I suspect that tighter specifications and higher grade materials has a lot to do with it- back in the day, they pretty much surveyed a road, dug it out, built forms, and poured concrete.
Nowadays, there’s all sorts of stuff like lime stabilization, very specific concrete mixes, and a lot of other things that weren’t in the plans back in the day.
One thing to keep in mind is a certain amount of confirmation bias; the jobs from antiquity that were shoddy or substandard have long since been replaced; it’s only the ones where everything fell into line and there were no major flaws that remain, so it seems to us like the old timers did a good long lasting job for cheap, when in fact, quite a few jobs probably crumbled in a short time, or were found to have major flaws.
Modern roads, etc… will last a LONG time if built correctly, due to the tighter specs and better materials.
In the past there have been problems with counterfeit hardware. The actual tests needed are destructive in most cases, so non-counterfeit hardware only gets tested through sampling. A low, yet significant, defect rate could slip through the testing.
In some extremely critical cases, each piece will be tested by non-destructive means…x-ray, magniflux, etc. Those would be for spacecraft mostly, or certain “jesus bolt” locations on airplanes.
All good responses. The fact is, we are much more environmentally conscious today. You need to file EIS (Environmental Impact statements) and these need to be reviewed.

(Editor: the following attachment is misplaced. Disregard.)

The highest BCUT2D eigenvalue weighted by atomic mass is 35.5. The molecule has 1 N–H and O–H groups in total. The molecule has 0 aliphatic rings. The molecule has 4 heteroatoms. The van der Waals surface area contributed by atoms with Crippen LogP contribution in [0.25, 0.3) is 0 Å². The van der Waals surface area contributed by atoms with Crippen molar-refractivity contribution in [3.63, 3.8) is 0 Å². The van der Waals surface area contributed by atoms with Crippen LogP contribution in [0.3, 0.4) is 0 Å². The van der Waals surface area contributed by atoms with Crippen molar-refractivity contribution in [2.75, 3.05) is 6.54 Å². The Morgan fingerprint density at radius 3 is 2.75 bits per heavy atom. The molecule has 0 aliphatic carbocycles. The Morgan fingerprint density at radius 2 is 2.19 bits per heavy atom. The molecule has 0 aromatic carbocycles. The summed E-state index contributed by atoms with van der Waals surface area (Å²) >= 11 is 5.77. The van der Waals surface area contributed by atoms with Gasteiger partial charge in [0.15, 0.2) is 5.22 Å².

I often wonder if the Hoover Dam could even be built today-its construction destroyed several ecosystems, and its long term effects have drastically affected water and land use in the Southwest USA.
I would suspect not. At the very least, there would be years of legal wrangling (if not decades of it) by environmentalists and NIMBYists. I don’t think the political will to undertake such a project could be sustained that long.
In this case they came from one small company, and a very high percentage failed. I don’t think they are off the hook.
And they can’t be replaced - what I heard is that they are thinking of wrapping something around them.
On the other hand the Bay Bridge had a large contingency fund, very little of which has been spent, and this fix comes from and is a tiny fraction of it.
BTW, the Governator had something to do with increasing the cost to make the Bay Bridge more beautiful. Maybe back in the days of political bosses things were cheaper because there were fewer arguments. In New York, for the most part Robert Moses built highways wherever he damn well pleased, including across the street from my house. He made people move, but it happened faster.
Actually, I think you have that wrong - it is the current Governor Moonbeam, former Mayor Brown, that faught for the beautification “befitting Oakland”. Ahnold the Governator tried to simplify the design and cut costs but was shot down.
IANA engineer, but isn’t it true that part of the engineering effort is to anticipate unforeseen contingencies and plan accordingly? Yet it seems there’s so often some major problem or obstacle that wasn’t anticipated, and how could it be otherwise? No two infrastructure projects are exactly alike, so there’s bound to be some limitation on how correct the design can be.
This. In Minneapolis, the new bridge carrying Lowry Ave. over the river was just completed last year. The first one lasted about century before having to be replaced. The new one that just opened should, with basic maintenance, last a millennium.